Lessons from Asia’s Self-Made Billionaire about Achieving Success

Jhemmylrut Teng

Jack Ma, Chinese business magnate, investor, and philanthropist(Source: CNBC)

Most of the time, we get to read and hear stories of western nations’ success stories. These influential businesspeople seem to dominate our concept of prosperity. But there’s no monopoly in success; it varies.

In the eastern hemisphere, there’s Jack Ma's story, a self-made billionaire that also found success through digital innovation and e-commerce.

Currently, Jack Ma’s worth is sitting at 50 Billion U.S. dollars, which puts him in the 22nd spot on Forbes real-time billionaires list.

Jack Ma’s success was a combination of rags-to-riches with a touch of a David and Goliath narrative. No wonder his rise to the global market was more relatable and somewhat attainable to those striving to achieve greatness.

Learn this Chinese mogul’s story, oriental practices, and unconventional thoughts that can influence and reshape your concept of success.

“We have to get used to being rejected. We’re not that good.”

Jack came from a humble beginning. He was born into a low-income family and grew up when China was in a cultural revolution.

Jack believed then that the only way he would get out of poverty if he had a good education, but he was rejected countless times because the Chinese entrance exams are only held once a year, and it took him three years to pass the test.

Jack attended Hangzhou Teacher’s Institute and graduated in 1988 with a Bachelor of Arts in English. If getting into college was hard for him, applying for a job was even more problematic.

He applied as a service crew at Kentucky Fried Chicken (KFC), but he was the only one that turned down out of the 24 applicants.

Jack became immune to rejection as many companies told him, “you’re no good.” Still, he kept on applying.

For Jack, rejection is inevitable; instead of dwelling on it, he sucks it up. Accepting the reality that rejection is a normal thing, the more comfortable we get to move on and try again.

“Opportunities lies where the complaints are”

In 1995, Jack had an offer for a translator job in the United States. Therefore, he flew to Los Angeles for a dream of a lifetime. But when he got there, he found out that the job was a scam.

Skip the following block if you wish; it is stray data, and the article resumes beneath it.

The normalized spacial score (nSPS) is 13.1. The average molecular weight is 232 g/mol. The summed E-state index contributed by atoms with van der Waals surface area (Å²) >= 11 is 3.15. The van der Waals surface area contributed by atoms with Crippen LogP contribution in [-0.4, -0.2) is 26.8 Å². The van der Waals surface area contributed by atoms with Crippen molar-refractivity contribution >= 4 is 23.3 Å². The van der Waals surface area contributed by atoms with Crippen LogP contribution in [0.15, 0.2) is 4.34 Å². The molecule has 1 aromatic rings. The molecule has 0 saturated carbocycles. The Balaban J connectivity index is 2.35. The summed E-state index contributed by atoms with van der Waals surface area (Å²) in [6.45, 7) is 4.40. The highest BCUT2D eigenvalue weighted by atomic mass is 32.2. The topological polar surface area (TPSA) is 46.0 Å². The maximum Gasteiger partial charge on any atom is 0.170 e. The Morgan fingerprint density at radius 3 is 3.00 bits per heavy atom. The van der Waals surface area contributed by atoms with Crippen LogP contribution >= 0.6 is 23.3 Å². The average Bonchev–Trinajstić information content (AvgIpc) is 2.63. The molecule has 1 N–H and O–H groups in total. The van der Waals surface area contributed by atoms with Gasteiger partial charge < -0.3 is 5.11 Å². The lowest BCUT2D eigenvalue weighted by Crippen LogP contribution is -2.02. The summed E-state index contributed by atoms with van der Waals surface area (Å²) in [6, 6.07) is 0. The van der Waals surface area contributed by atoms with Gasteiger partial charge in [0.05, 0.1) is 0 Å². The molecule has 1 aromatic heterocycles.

However, his friend then introduced him to the Internet, and he then searched for the word “beer.” All information that popped up was various kinds of beer from the U.S.A, Germany, and Japan, but none from China.

He followed his search by typing “China” and got no result. Right there and then, Jack saw an opportunity to build his Chinese translation webpage, the “Hope Translation Agency.”

After a couple of hours, he received five customer emails overseas.

At that moment, Jack immediately realized that there are always opportunities in challenging situations. And that most of the time, the solution to our problems lies within ourselves. So, if we want to see change, then let us be that change.

“You need the right people with you, not the best people.”

When Jack Ma was exposed to the power of the internet, his wife and a good friend collected $2,000 to pioneer China’s first internet company, the “China’s Yellow Pages,” where they create an English online directory of Chinese companies.

Although his initial venture did not take off because the Chinese government strictly controlled media communication thus, the Chinese officials had no idea what the internet was then. So, Jack had to rest his venture for a while for four years.

In 1999, the internet bubble hit Wall Street. Jack was a government employee working at the trade ministry at that time. So, he decided to give his internet business another try.

Jack gathered his friends in his apartment and laid out his plans to compete with U.S. e-commerce titans. They built Alibaba.com from that huddle, the company that killed eBay in China, East Asia, and Southeast Asia.

Suppose Jack still tried seeking acceptance and approval from the government’s best people, a considerable possibility that his dreams will never be feasible. But Jack was supported by his wife and friends, the right people who believed and made his visions came true.